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I have to agree about football being more pure at the college level. Better rules and constantly revolving players in and out of positions as players move on and new ones fill their spots. Recruiters and coaches really have their work cut out for them. It's in a sense less predictable although the top contenders tend to have their streaks. More exciting to say the least.
It is one of the things about college football. Teams bubble up and trickle down.
The big blow-out games in college are fun as well. If your are down 48-0 at the half, its time for a different approach. Like, we are bringing 11 guys every snap. Because it doesn't really matter if you lose 70-0 or 124-0 at that point. Not to mention the number of teams now running the triple option (which is basically the old single wing) It is a fun offense to watch. But, you can't really run it in the NFL, everybody, including the d-line is just to fast. But, it is a great offense for college football. Not to mention some of the "up tempo" type teams like Oregon and Nevada.
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Old 12-17-2012, 02:06 PM   #231
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Old 12-17-2012, 04:59 PM   #232
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Anybody playing against Notre Dame, BYU, or Nebraska.
It is actually one of the great things about college football. I don't have a particular team. UC Irvine (where I went to college) doesn't have a football team, so I have no football "alma mater", as it where. Mostly I just want to see good games. But, that includes more than just D-1/BCS. The D-2 (or I guess its called FCS now) games are great. I do like watching the Ivy League games. Those are always seem to be good games. And the Army/Navy game, of course. (Go Navy!! All of the members of my family that served, served in the Navy. So its the only game I feel I have a particular school affinity for.)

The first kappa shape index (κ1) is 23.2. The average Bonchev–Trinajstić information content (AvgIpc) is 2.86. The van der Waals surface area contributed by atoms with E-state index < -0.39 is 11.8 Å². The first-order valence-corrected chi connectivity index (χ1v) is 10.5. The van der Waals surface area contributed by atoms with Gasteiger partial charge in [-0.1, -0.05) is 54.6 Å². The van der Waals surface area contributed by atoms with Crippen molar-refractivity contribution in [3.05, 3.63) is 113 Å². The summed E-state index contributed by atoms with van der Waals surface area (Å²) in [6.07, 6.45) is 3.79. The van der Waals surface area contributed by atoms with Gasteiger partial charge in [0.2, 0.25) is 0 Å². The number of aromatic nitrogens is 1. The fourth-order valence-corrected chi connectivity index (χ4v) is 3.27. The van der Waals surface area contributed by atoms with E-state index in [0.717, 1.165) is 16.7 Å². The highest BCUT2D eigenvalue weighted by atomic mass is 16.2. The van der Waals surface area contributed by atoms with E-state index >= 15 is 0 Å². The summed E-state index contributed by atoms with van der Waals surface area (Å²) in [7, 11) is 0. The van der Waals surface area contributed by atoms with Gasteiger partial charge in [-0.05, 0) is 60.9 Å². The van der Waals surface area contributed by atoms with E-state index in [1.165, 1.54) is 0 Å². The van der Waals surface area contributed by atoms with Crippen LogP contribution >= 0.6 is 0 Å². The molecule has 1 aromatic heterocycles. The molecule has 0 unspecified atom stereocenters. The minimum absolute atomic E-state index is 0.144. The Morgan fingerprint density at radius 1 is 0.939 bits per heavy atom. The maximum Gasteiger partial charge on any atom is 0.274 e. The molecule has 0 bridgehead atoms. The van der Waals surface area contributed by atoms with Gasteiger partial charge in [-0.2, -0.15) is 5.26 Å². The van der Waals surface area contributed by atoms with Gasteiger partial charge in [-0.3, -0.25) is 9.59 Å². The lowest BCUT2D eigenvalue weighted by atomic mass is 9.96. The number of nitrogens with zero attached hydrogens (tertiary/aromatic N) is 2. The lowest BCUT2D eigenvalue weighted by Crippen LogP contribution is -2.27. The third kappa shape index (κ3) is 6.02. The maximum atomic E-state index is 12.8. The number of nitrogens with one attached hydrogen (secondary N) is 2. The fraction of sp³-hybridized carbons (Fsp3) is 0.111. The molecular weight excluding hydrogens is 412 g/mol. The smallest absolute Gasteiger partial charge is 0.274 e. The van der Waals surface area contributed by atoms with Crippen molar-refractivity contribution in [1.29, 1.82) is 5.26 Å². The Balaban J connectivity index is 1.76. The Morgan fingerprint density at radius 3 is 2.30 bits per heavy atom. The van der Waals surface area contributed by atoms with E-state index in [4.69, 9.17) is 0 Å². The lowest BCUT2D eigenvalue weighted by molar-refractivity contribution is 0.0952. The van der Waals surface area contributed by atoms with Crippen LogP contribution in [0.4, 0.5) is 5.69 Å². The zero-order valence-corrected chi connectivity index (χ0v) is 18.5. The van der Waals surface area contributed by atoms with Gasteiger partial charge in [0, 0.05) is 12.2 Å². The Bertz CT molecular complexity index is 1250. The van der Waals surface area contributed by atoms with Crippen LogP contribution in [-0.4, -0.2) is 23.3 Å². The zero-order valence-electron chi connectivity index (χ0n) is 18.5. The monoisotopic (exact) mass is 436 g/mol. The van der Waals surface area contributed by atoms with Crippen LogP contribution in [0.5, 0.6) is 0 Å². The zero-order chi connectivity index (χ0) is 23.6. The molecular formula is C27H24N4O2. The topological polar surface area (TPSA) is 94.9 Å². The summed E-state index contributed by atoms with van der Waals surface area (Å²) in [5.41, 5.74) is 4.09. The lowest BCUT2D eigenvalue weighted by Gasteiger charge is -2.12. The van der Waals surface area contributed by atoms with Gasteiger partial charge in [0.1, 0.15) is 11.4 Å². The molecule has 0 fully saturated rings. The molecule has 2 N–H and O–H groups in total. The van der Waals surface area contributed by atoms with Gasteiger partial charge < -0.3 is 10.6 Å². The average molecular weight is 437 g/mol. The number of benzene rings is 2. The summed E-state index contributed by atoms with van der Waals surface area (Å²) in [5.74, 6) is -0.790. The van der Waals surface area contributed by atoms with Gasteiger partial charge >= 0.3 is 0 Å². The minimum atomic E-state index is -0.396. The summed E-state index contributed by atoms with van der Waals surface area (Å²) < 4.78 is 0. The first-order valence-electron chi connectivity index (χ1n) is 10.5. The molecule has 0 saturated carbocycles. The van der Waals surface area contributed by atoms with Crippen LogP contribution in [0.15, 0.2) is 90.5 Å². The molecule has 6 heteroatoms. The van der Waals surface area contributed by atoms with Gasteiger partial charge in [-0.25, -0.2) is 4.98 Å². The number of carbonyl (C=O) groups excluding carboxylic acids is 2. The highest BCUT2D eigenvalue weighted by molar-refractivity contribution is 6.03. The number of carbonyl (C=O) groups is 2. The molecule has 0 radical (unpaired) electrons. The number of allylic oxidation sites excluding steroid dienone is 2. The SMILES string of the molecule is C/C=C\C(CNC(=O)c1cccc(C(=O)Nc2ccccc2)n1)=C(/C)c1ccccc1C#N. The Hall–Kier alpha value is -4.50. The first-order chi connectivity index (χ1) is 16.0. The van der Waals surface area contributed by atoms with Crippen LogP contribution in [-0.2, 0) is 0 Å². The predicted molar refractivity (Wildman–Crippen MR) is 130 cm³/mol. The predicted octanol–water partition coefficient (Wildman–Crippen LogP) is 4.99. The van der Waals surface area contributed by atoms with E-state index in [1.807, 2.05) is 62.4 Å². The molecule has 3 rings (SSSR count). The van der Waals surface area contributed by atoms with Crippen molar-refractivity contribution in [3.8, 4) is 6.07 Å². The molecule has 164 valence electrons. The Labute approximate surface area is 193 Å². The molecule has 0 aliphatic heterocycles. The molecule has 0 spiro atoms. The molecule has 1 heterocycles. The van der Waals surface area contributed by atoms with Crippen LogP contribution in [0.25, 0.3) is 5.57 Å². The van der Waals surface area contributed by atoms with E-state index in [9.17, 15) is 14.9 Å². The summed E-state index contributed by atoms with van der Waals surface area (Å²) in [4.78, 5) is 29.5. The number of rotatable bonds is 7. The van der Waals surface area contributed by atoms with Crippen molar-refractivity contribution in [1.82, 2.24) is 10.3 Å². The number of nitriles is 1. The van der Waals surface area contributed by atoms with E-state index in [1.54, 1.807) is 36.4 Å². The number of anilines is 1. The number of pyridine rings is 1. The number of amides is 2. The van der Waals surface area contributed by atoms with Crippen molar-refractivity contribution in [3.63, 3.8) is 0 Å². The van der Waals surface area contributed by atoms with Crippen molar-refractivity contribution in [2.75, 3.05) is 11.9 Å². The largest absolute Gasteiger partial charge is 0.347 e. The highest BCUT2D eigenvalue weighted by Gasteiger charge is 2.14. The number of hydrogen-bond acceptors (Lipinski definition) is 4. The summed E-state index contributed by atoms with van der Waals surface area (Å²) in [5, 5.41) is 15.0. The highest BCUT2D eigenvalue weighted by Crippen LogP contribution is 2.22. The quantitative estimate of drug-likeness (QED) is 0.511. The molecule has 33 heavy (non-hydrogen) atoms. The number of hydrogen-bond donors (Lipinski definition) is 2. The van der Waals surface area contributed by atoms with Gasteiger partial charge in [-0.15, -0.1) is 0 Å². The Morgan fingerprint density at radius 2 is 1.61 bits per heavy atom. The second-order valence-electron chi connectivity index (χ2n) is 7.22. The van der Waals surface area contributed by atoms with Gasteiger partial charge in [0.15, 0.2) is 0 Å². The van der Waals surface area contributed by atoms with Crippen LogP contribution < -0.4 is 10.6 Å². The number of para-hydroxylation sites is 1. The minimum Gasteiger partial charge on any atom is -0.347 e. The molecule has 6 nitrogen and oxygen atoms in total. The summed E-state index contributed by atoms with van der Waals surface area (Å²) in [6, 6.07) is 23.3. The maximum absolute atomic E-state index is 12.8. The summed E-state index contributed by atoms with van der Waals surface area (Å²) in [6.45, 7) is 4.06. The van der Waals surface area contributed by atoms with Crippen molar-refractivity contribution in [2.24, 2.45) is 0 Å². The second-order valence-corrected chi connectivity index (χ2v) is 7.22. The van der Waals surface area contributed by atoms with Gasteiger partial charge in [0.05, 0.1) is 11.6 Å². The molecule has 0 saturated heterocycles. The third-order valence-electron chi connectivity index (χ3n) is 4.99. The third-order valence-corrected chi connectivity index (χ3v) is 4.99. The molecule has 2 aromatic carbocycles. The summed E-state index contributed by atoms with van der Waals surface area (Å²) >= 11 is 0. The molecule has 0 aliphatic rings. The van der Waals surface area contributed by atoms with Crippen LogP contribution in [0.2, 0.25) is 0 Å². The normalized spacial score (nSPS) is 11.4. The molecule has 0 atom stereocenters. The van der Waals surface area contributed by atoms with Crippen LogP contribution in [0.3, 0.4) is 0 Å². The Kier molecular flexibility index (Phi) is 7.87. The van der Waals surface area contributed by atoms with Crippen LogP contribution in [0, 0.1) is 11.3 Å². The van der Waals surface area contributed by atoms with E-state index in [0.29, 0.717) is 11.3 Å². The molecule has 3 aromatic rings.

It is one of the things about college football. Teams bubble up and trickle down.
The big blow-out games in college are fun as well. If your are down 48-0 at the half, its time for a different approach. Like, we are bringing 11 guys every snap. Because it doesn't really matter if you lose 70-0 or 124-0 at that point. Not to mention the number of teams now running the triple option (which is basically the old single wing) It is a fun offense to watch. But, you can't really run it in the NFL, everybody, including the d-line is just to fast. But, it is a great offense for college football. Not to mention some of the "up tempo" type teams like Oregon and Nevada.
I agree with all of the above...except I'm a Hokie fan at heart.
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Old 12-08-2013, 09:55 PM   #233
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Old 12-08-2013, 09:59 PM   #234
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what are your thoughts on christmas, and celebrating it??

Best time of the year!


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Old 12-08-2013, 10:07 PM   #235
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The older I get and the more work revolves around my life, the less I tend to care about holidays. Anyone else feel this way?

Maybe I'll revert back when I have a mid-life crisis and realize I'm halfway through life and need to enjoy the "little things" again.
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Old 12-09-2013, 08:28 AM   #236
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The older I get and the more work revolves around my life, the less I tend to care about holidays. Anyone else feel this way?

Maybe I'll revert back when I have a mid-life crisis and realize I'm halfway through life and need to enjoy the "little things" again.
No. I enjoy the holidays. Believe in Jesus.
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Old 12-09-2013, 08:51 AM   #237
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It's nice to have some time off to see the family and get that nice nostalgia feeling. Here in the US atleast, that wouldn't be possible without a holiday like xmas.

Damn Europeans never working...
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Old 12-09-2013, 09:18 AM   #238
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The older I get and the more work revolves around my life, the less I tend to care about holidays. Anyone else feel this way?

Maybe I'll revert back when I have a mid-life crisis and realize I'm halfway through life and need to enjoy the "little things" again.
life should not revolve around work.

Start enjoying the little things now and you won't have to worry about a mid-life crisis.
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Old 12-09-2013, 10:11 AM   #239
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It's nice to see all of the family and the holiday parties are always nice. With that said, it's just another hallmark holiday for a majority of people.
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Old 12-09-2013, 10:40 AM   #240
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What the "f" is up with all these stores being closed on the 25th of Dec. Bloody annoying.

Bah!!! Humbug!!!!